Then Melbourne went into lockdown in mid February which delayed the floorer coming out to assess the floor. He disagreed with the builder on one aspect. I had an open plan set up and while the water washed over two thirds of the floor, his opinion was we couldn’t fix two thirds of it and try to match the existing varnish. We have to do the whole floor.
So it went back to the insurance company and deafening silence ensued. One day, many months later in May, I received a call from the insurance company. They are happy to pay out a revised claim but only for doing two thirds of the floor and it was up to me to find someone to do the whole floor.
So I did. After another lockdown. And another delay when the floorer’s staff had to self isolate.
The insurance pay out included two weeks of alternative accommodation as the smell of the varnish was too strong for anyone to remain in the house. I saved this and moved back in with my parents for a few days. The money saved replenished my emergency fund.
Sometime in the middle of the floor saga, I had insulation installed in my ceiling. This was something I wanted to do last year after a home audit found there was negligible insulation in the ceiling – an R1 rating whereas the standard these days is an R5 rating.
This should help to reduce the cost of heating and cooling my house. I am particularly keen to reduce my gas bills. Cooling the house isn’t so bad with my solar panels. My electricity bill is very low compared to the cost before the panels were installed.

Final thoughts

It’s been an intense and expensive first six months of the year for me.

It’s kept me on my toes, with so many new experiences – navigating the healthcare system, argy bargy with the insurance company, organising the floor project, trying to earn an income from the blog ….

In terms of achieving my 2021 goals, I am on track and progressing.

Phew! May the second half of 2021 be just as exciting and filled with more new experiences. Bring it on!


How was your first half of 2021?

How being accountable to others can help you on the path to FIRE

The Silhouette of two man with success gesture standing on the top of mountain

Disclosure: Please note that I may benefit from purchases made through my affiliate links below, at no cost to you

Are you an Obliger?

Gretchen Rubin in her book “The Four Tendencies” uses how we respond to outer and inner expectations to divide all of humanity into four distinct groups or tendencies.

Outer expectations are expectations others place on us eg our family expects us to make dinner for them.

Inner expectations are expectations we place on ourselves eg we want to lose 10kg this year.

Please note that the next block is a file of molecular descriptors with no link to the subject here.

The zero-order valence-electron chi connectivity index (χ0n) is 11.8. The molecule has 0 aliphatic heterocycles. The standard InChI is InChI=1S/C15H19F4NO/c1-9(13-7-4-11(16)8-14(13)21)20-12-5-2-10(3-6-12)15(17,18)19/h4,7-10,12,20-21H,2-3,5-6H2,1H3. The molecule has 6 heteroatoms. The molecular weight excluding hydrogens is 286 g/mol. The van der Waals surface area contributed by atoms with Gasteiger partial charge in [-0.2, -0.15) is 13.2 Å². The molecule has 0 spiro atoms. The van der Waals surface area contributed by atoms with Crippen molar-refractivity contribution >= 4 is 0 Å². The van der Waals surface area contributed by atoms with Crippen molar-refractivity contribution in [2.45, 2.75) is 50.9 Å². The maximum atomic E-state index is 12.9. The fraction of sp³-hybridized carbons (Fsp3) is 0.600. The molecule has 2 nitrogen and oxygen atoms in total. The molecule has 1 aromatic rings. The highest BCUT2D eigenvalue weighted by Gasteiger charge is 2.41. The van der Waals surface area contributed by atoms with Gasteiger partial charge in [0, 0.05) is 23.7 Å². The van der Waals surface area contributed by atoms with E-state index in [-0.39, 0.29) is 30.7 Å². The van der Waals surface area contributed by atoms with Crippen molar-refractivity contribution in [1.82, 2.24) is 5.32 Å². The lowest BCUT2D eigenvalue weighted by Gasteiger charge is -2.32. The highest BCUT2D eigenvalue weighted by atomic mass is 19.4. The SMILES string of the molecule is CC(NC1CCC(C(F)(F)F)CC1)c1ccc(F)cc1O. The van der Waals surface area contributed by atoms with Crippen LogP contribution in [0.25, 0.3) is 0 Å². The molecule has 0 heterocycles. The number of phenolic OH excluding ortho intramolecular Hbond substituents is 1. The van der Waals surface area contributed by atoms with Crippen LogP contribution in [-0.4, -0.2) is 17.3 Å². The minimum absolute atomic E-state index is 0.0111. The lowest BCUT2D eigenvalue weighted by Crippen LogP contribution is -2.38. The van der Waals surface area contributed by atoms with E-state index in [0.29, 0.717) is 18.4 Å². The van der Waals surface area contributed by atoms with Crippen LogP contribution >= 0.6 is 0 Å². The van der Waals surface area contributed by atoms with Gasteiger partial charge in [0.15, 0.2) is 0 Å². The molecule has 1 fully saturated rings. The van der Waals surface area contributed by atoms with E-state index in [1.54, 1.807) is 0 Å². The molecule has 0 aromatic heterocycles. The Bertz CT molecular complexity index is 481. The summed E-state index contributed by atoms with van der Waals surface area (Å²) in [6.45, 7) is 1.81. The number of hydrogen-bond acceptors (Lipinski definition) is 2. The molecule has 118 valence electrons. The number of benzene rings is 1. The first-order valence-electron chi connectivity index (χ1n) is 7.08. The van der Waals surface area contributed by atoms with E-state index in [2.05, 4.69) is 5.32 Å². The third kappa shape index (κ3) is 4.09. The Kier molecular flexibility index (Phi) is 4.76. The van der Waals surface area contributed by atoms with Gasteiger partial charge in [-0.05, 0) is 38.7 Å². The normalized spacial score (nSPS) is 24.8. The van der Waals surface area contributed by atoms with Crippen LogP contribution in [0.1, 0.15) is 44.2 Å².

In a nutshell, Rubin identified the four tendencies as:

(1) Upholder – you respond well to both outer and inner expectations

(2) Rebel – you resist all expectations, outer or inner

(3) Questioner – you question all expectations and only respond if they meet your inner expectations

(4) Obliger – you respond well to outer expectations but struggle with inner expectations

Interestingly, according to Rubin’s research, Obligers form the biggest category with 41%. Questioners are next at 24% while Upholders are 19% and Rebels are the smallest group at 17%.

Which tendency am I?

I am an Obliger, through and through.

Let me demonstrate.

I know how important exercise is, being a health professional. But I cannot for the life of me, exercise on my own. I just lose motivation very quickly and give up.

It doesn’t matter whether I have a goal in mind, for example participating in a 10km fun run. Umm … I have been known to drive to the gym, sit in my car and then turn around and go home. I also struggle with going for a walk by myself, just for the sake of exercise.

Until I read Rubin’s The Four Tendencies, I always assumed I was an ultra weak person who could not stick with any schedule or project.

My life is littered with numerous craft projects that I started but never finished. I may have once donated a half finished knitting project, complete with knitting needles, wool and pattern.

Yet, I could always finish school or work projects. I love having deadlines and that last minute adrenaline rush that force me to complete my work on time. So it’s obvious that I work well under other people’s deadlines, just not my own.

What is the solution?

Rubin’s solution for Obligers is to create outer accountability, to be accountable to other people in order to help us be accountable to ourselves.

Being accountable is being responsible for one’s actions and answerable to someone, be that an external person, organisation or internal ie to yourself.

These days, I share a personal trainer with a friend. It is much easier for me to turn up to a training session knowing I can’t let my trainer or friend down ie they expect me to show up. I feel bad if I don’t show up, my friend will have to pay the full price of the training instead of half.

If I need a short walk after being cooped up inside, I will happily walk to the supermarket, telling myself I need to buy ingredients to cook for my elderly parents.

So my own experience bears out Rubin’s solution.

I can exercise if I do it with others or if there is another purpose that benefits others. I can complete projects if I have to answer to my teachers or colleagues or employer.


What has this to do with staying on the path to FIRE?

Depending on where you are at in managing your finances at the time you discovered FIRE, it may take many years to achieve financial independence and then retire early.